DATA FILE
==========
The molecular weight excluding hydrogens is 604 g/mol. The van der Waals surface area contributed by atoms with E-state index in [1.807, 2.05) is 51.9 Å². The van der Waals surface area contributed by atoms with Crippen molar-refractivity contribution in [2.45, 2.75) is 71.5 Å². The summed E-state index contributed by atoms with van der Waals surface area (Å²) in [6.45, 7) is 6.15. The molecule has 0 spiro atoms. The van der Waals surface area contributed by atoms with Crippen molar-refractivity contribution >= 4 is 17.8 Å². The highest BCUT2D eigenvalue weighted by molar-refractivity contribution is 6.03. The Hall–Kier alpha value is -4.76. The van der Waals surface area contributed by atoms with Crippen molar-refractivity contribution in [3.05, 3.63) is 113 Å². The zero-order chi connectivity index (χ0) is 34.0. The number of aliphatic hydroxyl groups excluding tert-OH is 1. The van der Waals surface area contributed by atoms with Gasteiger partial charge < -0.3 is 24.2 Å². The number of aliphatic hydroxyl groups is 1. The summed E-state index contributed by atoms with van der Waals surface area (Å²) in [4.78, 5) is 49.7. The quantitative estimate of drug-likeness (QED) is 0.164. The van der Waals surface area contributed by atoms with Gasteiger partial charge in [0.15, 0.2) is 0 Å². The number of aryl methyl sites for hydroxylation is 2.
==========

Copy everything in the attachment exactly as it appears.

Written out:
The molecular weight excluding hydrogens is 604 g/mol. The van der Waals surface area contributed by atoms with E-state index in [1.807, 2.05) is 51.9 Å². The van der Waals surface area contributed by atoms with Crippen molar-refractivity contribution in [2.45, 2.75) is 71.5 Å². The summed E-state index contributed by atoms with van der Waals surface area (Å²) in [6.45, 7) is 6.15. The molecule has 0 spiro atoms. The van der Waals surface area contributed by atoms with Crippen molar-refractivity contribution >= 4 is 17.8 Å². The highest BCUT2D eigenvalue weighted by molar-refractivity contribution is 6.03. The Hall–Kier alpha value is -4.76. The van der Waals surface area contributed by atoms with Crippen molar-refractivity contribution in [3.05, 3.63) is 113 Å². The zero-order chi connectivity index (χ0) is 34.0. The number of aliphatic hydroxyl groups excluding tert-OH is 1. The van der Waals surface area contributed by atoms with Gasteiger partial charge < -0.3 is 24.2 Å². The number of aliphatic hydroxyl groups is 1. The summed E-state index contributed by atoms with van der Waals surface area (Å²) in [4.78, 5) is 49.7. The quantitative estimate of drug-likeness (QED) is 0.164. The van der Waals surface area contributed by atoms with Gasteiger partial charge in [0.15, 0.2) is 0 Å². The number of aryl methyl sites for hydroxylation is 2.